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Giving Compass' Take:
• Tara García Mathewson explains how prototype augmented reality glasses allow a teacher to see students progress on a personalized learning assignment in real time.
• How can funders help schools connect their EdTech with personal attention from teachers?
• Read about the pros and cons of EdTech.
Robert Mawhinney’s math students each sat at their own computers, solving equations. As he looked around the room, he saw some students had smiley faces floating above their heads, some had question marks or exclamation points, and a few had Zzzs. He tapped the air in front of him and up popped a view of a student’s computer screen.
The glasses, called Lumilo, are powered by an app that works with “cognitive tutor” programs, which use artificial intelligence to offer students feedback as they attempt problems, hints when they struggle and an adaptive set of questions based on their performance.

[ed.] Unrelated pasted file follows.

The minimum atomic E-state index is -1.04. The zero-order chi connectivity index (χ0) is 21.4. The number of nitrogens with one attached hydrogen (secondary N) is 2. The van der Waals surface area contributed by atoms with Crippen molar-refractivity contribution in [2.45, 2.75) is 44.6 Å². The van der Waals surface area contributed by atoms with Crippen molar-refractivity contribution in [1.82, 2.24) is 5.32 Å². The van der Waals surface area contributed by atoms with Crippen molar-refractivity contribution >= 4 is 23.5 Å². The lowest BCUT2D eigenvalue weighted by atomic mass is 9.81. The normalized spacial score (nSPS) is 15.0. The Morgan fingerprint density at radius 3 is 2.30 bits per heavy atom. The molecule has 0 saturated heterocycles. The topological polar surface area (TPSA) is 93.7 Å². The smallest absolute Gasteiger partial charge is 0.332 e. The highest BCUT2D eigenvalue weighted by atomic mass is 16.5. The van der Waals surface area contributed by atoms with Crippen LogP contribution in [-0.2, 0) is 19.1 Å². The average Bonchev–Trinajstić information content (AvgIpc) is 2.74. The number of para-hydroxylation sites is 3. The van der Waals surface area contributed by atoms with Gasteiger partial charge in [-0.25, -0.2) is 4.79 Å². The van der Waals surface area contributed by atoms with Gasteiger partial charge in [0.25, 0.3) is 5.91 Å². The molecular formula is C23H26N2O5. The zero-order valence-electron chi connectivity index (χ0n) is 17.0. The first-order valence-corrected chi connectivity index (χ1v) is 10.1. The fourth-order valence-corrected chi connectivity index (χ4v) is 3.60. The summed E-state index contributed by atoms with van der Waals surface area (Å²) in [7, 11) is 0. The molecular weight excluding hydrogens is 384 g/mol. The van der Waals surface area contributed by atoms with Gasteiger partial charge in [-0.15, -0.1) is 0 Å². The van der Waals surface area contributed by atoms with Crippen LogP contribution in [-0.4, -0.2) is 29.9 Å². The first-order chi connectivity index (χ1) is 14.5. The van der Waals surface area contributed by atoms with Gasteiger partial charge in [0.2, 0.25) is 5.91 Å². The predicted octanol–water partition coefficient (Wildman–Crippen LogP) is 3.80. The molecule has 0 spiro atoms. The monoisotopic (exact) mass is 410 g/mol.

When Mawhinney tested out the glasses, he could scan the room and the icons would tell him who was on track, who was stuck and who seemed to have abandoned the assignment altogether.
Mawhinney could also look at the classroom wall and see what portion of students had mastered a given topic. If the floating percentage indicated few had succeeded with a particular skill, Mawhinney could stop everyone and offer a group lesson. If it suggested several students were struggling with the same skill, he could pull those students aside while everyone else continued to work on their own computers.
Lumilo is the brainchild of a team at Carnegie Mellon University. Ken Holstein, a doctoral candidate at the university, designed the app with significant input from teachers like Mawhinney who use cognitive tutors in their classrooms. The project treads new ground for the use of artificial intelligence in schools.
“The focus has been on how can we make personal tutors to enhance student learning,” Holstein said. “A major stakeholder that has been left out of the equation was the teacher.”
Read the full article about augmented reality for the classroom by Tara García Mathewson at The Hechinger Report.